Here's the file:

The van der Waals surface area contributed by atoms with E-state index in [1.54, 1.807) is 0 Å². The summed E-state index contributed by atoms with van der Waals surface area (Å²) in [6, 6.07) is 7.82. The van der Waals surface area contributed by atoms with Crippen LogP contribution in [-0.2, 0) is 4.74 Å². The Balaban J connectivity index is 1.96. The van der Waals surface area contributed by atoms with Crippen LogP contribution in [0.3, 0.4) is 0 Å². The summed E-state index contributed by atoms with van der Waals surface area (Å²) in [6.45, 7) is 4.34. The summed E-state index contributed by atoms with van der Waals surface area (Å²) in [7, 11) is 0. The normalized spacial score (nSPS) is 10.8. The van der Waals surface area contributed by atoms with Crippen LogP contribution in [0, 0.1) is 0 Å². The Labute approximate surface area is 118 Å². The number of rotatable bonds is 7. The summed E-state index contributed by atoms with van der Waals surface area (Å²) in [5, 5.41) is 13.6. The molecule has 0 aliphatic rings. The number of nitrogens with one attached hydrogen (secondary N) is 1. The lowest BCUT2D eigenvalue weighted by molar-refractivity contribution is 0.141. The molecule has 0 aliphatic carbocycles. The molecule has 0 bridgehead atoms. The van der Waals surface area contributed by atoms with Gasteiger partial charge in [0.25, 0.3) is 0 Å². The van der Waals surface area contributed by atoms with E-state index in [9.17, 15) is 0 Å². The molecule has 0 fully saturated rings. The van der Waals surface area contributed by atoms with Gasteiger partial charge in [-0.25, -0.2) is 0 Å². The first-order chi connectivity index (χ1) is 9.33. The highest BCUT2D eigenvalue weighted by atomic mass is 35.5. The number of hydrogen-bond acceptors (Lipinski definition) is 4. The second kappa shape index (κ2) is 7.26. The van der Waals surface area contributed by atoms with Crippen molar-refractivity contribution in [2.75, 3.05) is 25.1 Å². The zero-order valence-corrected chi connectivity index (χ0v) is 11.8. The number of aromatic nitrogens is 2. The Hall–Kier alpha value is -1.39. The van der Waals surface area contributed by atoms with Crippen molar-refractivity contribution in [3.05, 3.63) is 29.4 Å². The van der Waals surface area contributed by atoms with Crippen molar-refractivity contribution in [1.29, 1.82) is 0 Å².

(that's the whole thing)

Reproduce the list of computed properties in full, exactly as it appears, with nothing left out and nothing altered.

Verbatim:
The van der Waals surface area contributed by atoms with E-state index in [1.54, 1.807) is 0 Å². The summed E-state index contributed by atoms with van der Waals surface area (Å²) in [6, 6.07) is 7.82. The van der Waals surface area contributed by atoms with Crippen LogP contribution in [-0.2, 0) is 4.74 Å². The Balaban J connectivity index is 1.96. The van der Waals surface area contributed by atoms with Crippen LogP contribution in [0.3, 0.4) is 0 Å². The summed E-state index contributed by atoms with van der Waals surface area (Å²) in [6.45, 7) is 4.34. The summed E-state index contributed by atoms with van der Waals surface area (Å²) in [7, 11) is 0. The normalized spacial score (nSPS) is 10.8. The van der Waals surface area contributed by atoms with Crippen LogP contribution in [0, 0.1) is 0 Å². The Labute approximate surface area is 118 Å². The number of rotatable bonds is 7. The summed E-state index contributed by atoms with van der Waals surface area (Å²) in [5, 5.41) is 13.6. The molecule has 0 aliphatic rings. The number of nitrogens with one attached hydrogen (secondary N) is 1. The lowest BCUT2D eigenvalue weighted by molar-refractivity contribution is 0.141. The molecule has 0 aliphatic carbocycles. The molecule has 0 bridgehead atoms. The van der Waals surface area contributed by atoms with Gasteiger partial charge in [0.25, 0.3) is 0 Å². The van der Waals surface area contributed by atoms with E-state index in [9.17, 15) is 0 Å². The molecule has 0 fully saturated rings. The van der Waals surface area contributed by atoms with Gasteiger partial charge in [-0.25, -0.2) is 0 Å². The first-order chi connectivity index (χ1) is 9.33. The highest BCUT2D eigenvalue weighted by atomic mass is 35.5. The number of hydrogen-bond acceptors (Lipinski definition) is 4. The second kappa shape index (κ2) is 7.26. The van der Waals surface area contributed by atoms with Crippen molar-refractivity contribution in [2.75, 3.05) is 25.1 Å². The zero-order valence-corrected chi connectivity index (χ0v) is 11.8. The number of aromatic nitrogens is 2. The Hall–Kier alpha value is -1.39. The van der Waals surface area contributed by atoms with Crippen molar-refractivity contribution in [3.05, 3.63) is 29.4 Å². The van der Waals surface area contributed by atoms with Crippen molar-refractivity contribution in [1.29, 1.82) is 0 Å².